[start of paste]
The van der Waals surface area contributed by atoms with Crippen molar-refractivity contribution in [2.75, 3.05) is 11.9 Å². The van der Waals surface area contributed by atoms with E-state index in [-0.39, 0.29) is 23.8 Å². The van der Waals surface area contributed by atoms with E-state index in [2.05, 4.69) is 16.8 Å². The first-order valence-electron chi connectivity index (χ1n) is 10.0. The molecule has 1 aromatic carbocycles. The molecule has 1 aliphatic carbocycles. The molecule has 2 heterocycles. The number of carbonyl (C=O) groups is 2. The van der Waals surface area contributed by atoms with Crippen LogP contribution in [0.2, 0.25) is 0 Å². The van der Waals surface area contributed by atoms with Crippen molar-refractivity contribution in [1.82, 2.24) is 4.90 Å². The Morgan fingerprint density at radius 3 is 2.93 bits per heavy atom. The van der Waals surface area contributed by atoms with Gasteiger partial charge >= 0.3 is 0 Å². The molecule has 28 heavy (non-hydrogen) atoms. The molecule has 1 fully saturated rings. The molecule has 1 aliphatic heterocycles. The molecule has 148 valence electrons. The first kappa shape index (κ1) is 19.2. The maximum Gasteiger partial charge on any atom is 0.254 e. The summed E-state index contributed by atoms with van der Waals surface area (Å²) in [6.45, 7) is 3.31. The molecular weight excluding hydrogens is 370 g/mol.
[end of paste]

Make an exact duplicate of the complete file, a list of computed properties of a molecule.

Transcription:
The van der Waals surface area contributed by atoms with Crippen molar-refractivity contribution in [2.75, 3.05) is 11.9 Å². The van der Waals surface area contributed by atoms with E-state index in [-0.39, 0.29) is 23.8 Å². The van der Waals surface area contributed by atoms with E-state index in [2.05, 4.69) is 16.8 Å². The first-order valence-electron chi connectivity index (χ1n) is 10.0. The molecule has 1 aromatic carbocycles. The molecule has 1 aliphatic carbocycles. The molecule has 2 heterocycles. The number of carbonyl (C=O) groups is 2. The van der Waals surface area contributed by atoms with Crippen LogP contribution in [0.2, 0.25) is 0 Å². The van der Waals surface area contributed by atoms with Crippen molar-refractivity contribution in [1.82, 2.24) is 4.90 Å². The Morgan fingerprint density at radius 3 is 2.93 bits per heavy atom. The van der Waals surface area contributed by atoms with Gasteiger partial charge >= 0.3 is 0 Å². The molecule has 28 heavy (non-hydrogen) atoms. The molecule has 1 fully saturated rings. The molecule has 1 aliphatic heterocycles. The molecule has 148 valence electrons. The first kappa shape index (κ1) is 19.2. The maximum Gasteiger partial charge on any atom is 0.254 e. The summed E-state index contributed by atoms with van der Waals surface area (Å²) in [6.45, 7) is 3.31. The molecular weight excluding hydrogens is 370 g/mol.